files on the hard drive makes reconfiguration or changing drivers easier:
you don't have to keep putting the CD ROM into the drive; Windows goes
directly to the "source" and finds what it wants without much
thought on your part. I like that!
This may not work
as well with the upgrade version of Win98, but it's sure a hot darn with
the full version.
that if you don't first load "Smart drive" (smartdrv.exe in
the "\Windows 98" directory of the CD), this process will take
forever. So, from your DOS prompt (a:\>), type "x:\win98\smartdrv"
("x" represents whatever your CD-ROM drive's letter is). You
probably won't even notice anything happen - but you'll be glad you took
Now you need to create
the source directory on the hard drive. Do this by typing "md c:\source"
(or whatever drive letter or directory you're using). Then, copy the files
from the CD to the source directory.
You do this by typing
(again, from the DOS prompt and using your own drive and directory information)
"copy [cdrom drive]\win98 [hard drive]:\source". You'll probably
use drive "C" as your hard drive, but not necessarily as the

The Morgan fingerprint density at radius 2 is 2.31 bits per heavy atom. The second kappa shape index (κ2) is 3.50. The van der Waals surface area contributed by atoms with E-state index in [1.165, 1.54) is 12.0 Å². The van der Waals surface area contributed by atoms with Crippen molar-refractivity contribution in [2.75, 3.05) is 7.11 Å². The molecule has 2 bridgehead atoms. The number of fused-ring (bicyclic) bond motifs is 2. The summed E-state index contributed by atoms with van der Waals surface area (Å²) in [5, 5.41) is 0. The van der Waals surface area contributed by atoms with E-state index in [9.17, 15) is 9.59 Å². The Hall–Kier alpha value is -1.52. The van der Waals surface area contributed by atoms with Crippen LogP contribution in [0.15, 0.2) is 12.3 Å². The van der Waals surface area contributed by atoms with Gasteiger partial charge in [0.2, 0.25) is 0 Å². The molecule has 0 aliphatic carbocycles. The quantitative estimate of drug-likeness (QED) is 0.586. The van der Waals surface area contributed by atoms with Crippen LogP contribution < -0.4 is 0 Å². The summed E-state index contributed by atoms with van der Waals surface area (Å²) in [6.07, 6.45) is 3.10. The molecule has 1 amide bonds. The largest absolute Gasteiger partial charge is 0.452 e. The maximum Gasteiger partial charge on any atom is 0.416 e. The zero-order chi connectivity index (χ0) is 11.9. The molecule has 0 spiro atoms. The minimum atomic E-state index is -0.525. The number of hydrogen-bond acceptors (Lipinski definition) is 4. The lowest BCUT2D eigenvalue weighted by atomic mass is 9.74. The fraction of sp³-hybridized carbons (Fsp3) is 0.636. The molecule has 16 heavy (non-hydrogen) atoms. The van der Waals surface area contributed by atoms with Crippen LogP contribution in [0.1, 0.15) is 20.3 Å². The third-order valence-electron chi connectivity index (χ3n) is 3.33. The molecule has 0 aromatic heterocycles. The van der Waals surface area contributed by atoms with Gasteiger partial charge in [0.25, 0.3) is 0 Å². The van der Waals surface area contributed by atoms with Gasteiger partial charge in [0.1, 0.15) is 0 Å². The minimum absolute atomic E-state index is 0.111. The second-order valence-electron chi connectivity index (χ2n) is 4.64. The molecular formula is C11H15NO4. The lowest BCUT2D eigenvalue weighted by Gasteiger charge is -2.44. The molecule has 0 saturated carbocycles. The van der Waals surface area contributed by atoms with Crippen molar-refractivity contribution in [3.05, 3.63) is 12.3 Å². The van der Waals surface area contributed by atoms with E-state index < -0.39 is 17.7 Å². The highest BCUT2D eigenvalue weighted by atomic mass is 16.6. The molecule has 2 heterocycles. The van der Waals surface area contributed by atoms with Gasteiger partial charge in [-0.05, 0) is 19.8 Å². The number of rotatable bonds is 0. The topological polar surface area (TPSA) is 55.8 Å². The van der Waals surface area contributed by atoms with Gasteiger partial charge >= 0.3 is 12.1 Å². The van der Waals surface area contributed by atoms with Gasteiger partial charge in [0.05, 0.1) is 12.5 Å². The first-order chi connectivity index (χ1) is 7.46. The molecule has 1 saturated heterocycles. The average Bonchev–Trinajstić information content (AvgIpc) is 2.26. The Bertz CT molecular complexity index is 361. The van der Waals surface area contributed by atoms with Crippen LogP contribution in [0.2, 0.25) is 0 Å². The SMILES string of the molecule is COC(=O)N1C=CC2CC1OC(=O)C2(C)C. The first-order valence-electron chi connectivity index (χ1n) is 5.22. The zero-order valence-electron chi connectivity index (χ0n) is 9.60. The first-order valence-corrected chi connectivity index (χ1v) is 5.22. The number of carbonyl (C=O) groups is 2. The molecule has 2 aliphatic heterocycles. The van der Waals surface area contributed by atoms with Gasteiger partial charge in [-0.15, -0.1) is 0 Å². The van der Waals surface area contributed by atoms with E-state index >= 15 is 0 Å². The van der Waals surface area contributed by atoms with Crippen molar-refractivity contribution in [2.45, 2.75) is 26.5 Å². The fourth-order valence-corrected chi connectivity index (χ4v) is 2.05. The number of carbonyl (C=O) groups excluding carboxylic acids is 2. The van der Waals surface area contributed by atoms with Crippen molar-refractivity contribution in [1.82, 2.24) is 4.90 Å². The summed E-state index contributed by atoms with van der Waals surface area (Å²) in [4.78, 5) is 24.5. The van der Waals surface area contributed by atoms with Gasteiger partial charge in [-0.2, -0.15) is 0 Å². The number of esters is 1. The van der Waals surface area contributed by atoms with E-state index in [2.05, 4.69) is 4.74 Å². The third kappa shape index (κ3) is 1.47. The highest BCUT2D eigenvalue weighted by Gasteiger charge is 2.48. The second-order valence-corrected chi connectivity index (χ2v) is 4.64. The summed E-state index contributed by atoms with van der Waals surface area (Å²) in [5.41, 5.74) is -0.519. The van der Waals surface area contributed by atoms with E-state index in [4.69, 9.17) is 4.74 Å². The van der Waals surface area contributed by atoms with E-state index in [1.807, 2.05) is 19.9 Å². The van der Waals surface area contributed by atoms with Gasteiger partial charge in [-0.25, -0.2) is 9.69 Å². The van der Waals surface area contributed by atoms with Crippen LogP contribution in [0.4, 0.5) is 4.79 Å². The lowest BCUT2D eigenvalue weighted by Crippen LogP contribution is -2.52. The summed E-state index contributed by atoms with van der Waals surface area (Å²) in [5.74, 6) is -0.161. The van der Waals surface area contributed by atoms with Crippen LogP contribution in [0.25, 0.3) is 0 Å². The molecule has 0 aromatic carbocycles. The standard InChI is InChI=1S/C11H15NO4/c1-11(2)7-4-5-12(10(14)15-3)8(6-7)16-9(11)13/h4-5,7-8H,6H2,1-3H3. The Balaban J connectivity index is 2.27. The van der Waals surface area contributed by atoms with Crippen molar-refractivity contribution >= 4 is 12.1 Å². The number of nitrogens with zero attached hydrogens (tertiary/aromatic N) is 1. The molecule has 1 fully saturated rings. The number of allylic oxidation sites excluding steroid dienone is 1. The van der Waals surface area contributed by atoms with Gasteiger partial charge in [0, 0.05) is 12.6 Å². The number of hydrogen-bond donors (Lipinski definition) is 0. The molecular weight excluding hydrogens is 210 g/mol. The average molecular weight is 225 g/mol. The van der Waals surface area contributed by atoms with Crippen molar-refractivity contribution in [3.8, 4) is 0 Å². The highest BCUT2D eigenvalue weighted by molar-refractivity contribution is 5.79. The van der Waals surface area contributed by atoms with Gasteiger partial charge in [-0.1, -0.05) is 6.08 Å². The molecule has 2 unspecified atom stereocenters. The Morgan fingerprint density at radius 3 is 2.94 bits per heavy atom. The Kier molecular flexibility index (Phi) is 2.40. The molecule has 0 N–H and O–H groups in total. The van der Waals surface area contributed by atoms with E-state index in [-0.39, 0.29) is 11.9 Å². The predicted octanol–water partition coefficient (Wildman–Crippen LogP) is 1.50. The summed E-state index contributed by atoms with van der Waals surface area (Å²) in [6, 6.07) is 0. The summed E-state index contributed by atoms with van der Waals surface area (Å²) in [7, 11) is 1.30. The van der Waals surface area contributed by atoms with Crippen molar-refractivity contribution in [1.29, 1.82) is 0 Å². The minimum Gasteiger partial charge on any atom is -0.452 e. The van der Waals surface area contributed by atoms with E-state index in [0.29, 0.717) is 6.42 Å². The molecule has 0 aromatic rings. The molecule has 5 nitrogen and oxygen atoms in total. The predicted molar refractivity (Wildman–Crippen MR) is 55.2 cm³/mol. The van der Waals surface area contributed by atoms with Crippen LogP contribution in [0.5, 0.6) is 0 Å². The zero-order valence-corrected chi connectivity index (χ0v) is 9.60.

place for the source directory. This depends upon how many hard drives
you have or how many "partitions" you've created on your hard
Since I had 18 gig
to play with, I used "C" for the source directory and for Windows
Anyway, once this
(again interminable, but handy) copying is done, you're ready to do Windows.
So I changed to the
directory "C:\source" and typed "setup". This unleashed
Windows' installation program, which sets itself up and configures your
Most people will find
the typical install works fine. I always customize my installations for
my own needs, though (for instance, I don't need the online services crap
Windows installs - but I do want the "character map" feature).
The installation is
relatively painless. Windows itself copies its own files to the hard drive,
then goes over your computer with a fine tooth comb, looking for and installing
the proper drivers (usually) for all your hardware, from video card to
sound card to monitor, printer, etc. Make sure all these gadgets are turned
on so Windows can find them.
You'll be prompted
occasionally for some input (like in what time zone you live), but for
the most part the process is automatic.
My biggest problem
with installing Windows 98 (and, in fact, most Microsoft products) is
the damn CD product key you have to enter each time. I uninstall and reinstall
software (and Windows) often and these long gobbledegook codes are a real
pain in the neck - and they won't prevent anyone intent on pirating the
disk from doing so, which is supposedly their reason for being.
Anyway, the computer
will reboot itself a couple of times during the installation and configuration
process. You may even find it hangs up on you (though I've found this
rare during the install - but common during every day use!). If that happens,
shut the system down for a couple of minutes and then power it up again,
by which time it will have hopefully finished its hissy fit and will continue
Depending upon your